LD: What is it about Long Beach that led you to found the firm there, and what has kept you there over the decades?

SK: I played volleyball at Cal State Long Beach and loved it. When I decided to go out on my own I thought that if I was in downtown Long Beach and didn’t have any business – and I never believed I would – then I could go across the street and play volleyball. Fortunately I never had to play volleyball but that set us up in Long Beach and we’ve got 45-50 lawyers here in nice offices.

LD: You’ve earned numerous distinctions for your charitable work, and the firm is obviously very tied to Long Beach. Can you talk a little bit about why you built the firm this way – your motivation behind combining a law practice with public interest work and a commitment to the community?

SK: I’m delighted if those awards are right, but my bottom line here is that we’re all in this together, in terms of the community, in terms of charity and in terms of our Foundation. We really feel strongly that we’ve had a good break. If we can help other people, in particular children, medically challenged people, people who would not otherwise get a break – education being an important part of that – we want to be here to help them to the extent we can.

Twenty-eight of our 80 lawyers are on boards of directors, unceremoniously, not looking for credit but because they want to help. They’re not required to do that; they ask if it’s OK on some occasions, on others they just do it. The point is that if you have really delightful, forward-thinking, practical lawyers they can probably really be of value to a board of directors of some of these charities, which may need some of those characteristics on their boards.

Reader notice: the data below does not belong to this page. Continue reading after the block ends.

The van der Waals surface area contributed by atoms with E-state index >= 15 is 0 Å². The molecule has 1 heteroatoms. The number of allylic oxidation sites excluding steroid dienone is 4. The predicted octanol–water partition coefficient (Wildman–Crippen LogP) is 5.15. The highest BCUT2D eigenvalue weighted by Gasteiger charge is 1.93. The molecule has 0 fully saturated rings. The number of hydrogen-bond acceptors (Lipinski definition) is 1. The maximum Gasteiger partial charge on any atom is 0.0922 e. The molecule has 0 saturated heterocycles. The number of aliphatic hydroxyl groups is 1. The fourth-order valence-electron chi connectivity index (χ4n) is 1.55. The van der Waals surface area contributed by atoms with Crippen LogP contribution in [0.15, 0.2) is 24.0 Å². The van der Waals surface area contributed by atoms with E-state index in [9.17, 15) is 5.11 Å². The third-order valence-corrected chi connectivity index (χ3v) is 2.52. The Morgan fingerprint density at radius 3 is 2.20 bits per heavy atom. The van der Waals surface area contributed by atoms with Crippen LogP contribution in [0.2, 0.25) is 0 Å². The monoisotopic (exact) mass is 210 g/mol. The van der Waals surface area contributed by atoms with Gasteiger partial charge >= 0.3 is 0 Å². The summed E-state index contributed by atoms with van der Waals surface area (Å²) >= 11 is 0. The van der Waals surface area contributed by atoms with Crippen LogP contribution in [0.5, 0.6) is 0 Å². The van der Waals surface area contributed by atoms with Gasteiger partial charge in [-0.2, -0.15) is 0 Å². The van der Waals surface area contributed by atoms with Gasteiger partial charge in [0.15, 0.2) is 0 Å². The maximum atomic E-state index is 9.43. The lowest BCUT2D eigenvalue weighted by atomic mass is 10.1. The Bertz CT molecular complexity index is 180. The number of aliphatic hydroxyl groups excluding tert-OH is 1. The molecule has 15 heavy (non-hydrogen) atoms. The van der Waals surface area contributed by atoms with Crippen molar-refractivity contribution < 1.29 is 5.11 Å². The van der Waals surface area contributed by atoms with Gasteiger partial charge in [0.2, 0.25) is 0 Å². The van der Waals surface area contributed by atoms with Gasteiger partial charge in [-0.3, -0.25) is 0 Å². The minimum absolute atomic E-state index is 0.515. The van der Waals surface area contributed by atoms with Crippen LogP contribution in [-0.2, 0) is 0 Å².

LD: I read that one of your mottos is “Lead from the side.” Can you describe what you mean by that?

SK: A number of cases that we try have been with other law firms and are transferred over to us. That’s difficult for the lawyers from whom it’s being transferred. I always want to keep them involved. The thought is that they have pride and may have seen things a little differently than the client, but if we win, we all win, and if we lose, we all lose. There’s always an incredible amount of historical knowledge that they have about the cases. So rather than push ourselves to the front, I believe in helping to move the project ahead from the side. I think that’s worked out well. Our view of how to deal with litigation is to be the most gracious people in the room.